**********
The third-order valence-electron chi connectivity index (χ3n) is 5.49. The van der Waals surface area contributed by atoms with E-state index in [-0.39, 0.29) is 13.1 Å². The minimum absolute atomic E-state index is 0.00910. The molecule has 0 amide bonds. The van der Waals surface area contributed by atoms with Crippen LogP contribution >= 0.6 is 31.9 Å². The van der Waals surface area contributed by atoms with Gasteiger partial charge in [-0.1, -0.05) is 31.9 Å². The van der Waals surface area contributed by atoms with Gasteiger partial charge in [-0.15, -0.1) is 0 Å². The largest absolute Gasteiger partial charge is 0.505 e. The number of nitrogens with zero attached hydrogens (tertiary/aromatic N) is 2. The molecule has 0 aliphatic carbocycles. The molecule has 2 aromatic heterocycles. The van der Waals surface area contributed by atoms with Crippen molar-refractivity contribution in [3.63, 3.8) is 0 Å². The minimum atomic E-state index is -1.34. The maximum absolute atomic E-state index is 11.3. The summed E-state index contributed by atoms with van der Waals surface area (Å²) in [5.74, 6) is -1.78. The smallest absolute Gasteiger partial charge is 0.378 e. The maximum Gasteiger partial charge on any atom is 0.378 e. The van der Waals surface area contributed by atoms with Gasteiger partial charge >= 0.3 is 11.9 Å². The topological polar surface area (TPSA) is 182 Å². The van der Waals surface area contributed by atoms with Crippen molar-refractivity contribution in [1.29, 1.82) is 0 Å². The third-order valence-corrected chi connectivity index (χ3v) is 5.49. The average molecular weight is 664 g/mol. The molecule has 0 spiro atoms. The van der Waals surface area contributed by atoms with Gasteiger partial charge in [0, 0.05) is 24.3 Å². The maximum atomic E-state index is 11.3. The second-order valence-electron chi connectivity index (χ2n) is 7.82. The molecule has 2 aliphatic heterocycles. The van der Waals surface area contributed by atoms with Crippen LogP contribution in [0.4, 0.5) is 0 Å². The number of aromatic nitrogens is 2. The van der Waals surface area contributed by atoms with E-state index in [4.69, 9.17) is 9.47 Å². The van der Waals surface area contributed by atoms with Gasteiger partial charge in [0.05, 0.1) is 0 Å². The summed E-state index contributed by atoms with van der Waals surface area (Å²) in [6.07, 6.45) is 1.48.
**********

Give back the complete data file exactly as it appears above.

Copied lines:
The third-order valence-electron chi connectivity index (χ3n) is 5.49. The van der Waals surface area contributed by atoms with E-state index in [-0.39, 0.29) is 13.1 Å². The minimum absolute atomic E-state index is 0.00910. The molecule has 0 amide bonds. The van der Waals surface area contributed by atoms with Crippen LogP contribution >= 0.6 is 31.9 Å². The van der Waals surface area contributed by atoms with Gasteiger partial charge in [-0.1, -0.05) is 31.9 Å². The van der Waals surface area contributed by atoms with Gasteiger partial charge in [-0.15, -0.1) is 0 Å². The largest absolute Gasteiger partial charge is 0.505 e. The number of nitrogens with zero attached hydrogens (tertiary/aromatic N) is 2. The molecule has 0 aliphatic carbocycles. The molecule has 2 aromatic heterocycles. The van der Waals surface area contributed by atoms with Crippen molar-refractivity contribution in [3.63, 3.8) is 0 Å². The minimum atomic E-state index is -1.34. The maximum absolute atomic E-state index is 11.3. The summed E-state index contributed by atoms with van der Waals surface area (Å²) in [5.74, 6) is -1.78. The smallest absolute Gasteiger partial charge is 0.378 e. The maximum Gasteiger partial charge on any atom is 0.378 e. The van der Waals surface area contributed by atoms with Gasteiger partial charge >= 0.3 is 11.9 Å². The topological polar surface area (TPSA) is 182 Å². The van der Waals surface area contributed by atoms with Crippen molar-refractivity contribution in [1.29, 1.82) is 0 Å². The third-order valence-corrected chi connectivity index (χ3v) is 5.49. The average molecular weight is 664 g/mol. The molecule has 0 spiro atoms. The van der Waals surface area contributed by atoms with Gasteiger partial charge in [0, 0.05) is 24.3 Å². The maximum atomic E-state index is 11.3. The second-order valence-electron chi connectivity index (χ2n) is 7.82. The molecule has 2 aliphatic heterocycles. The van der Waals surface area contributed by atoms with Crippen LogP contribution in [0.4, 0.5) is 0 Å². The number of aromatic nitrogens is 2. The van der Waals surface area contributed by atoms with E-state index in [4.69, 9.17) is 9.47 Å². The van der Waals surface area contributed by atoms with Gasteiger partial charge in [0.05, 0.1) is 0 Å². The summed E-state index contributed by atoms with van der Waals surface area (Å²) in [6.07, 6.45) is 1.48.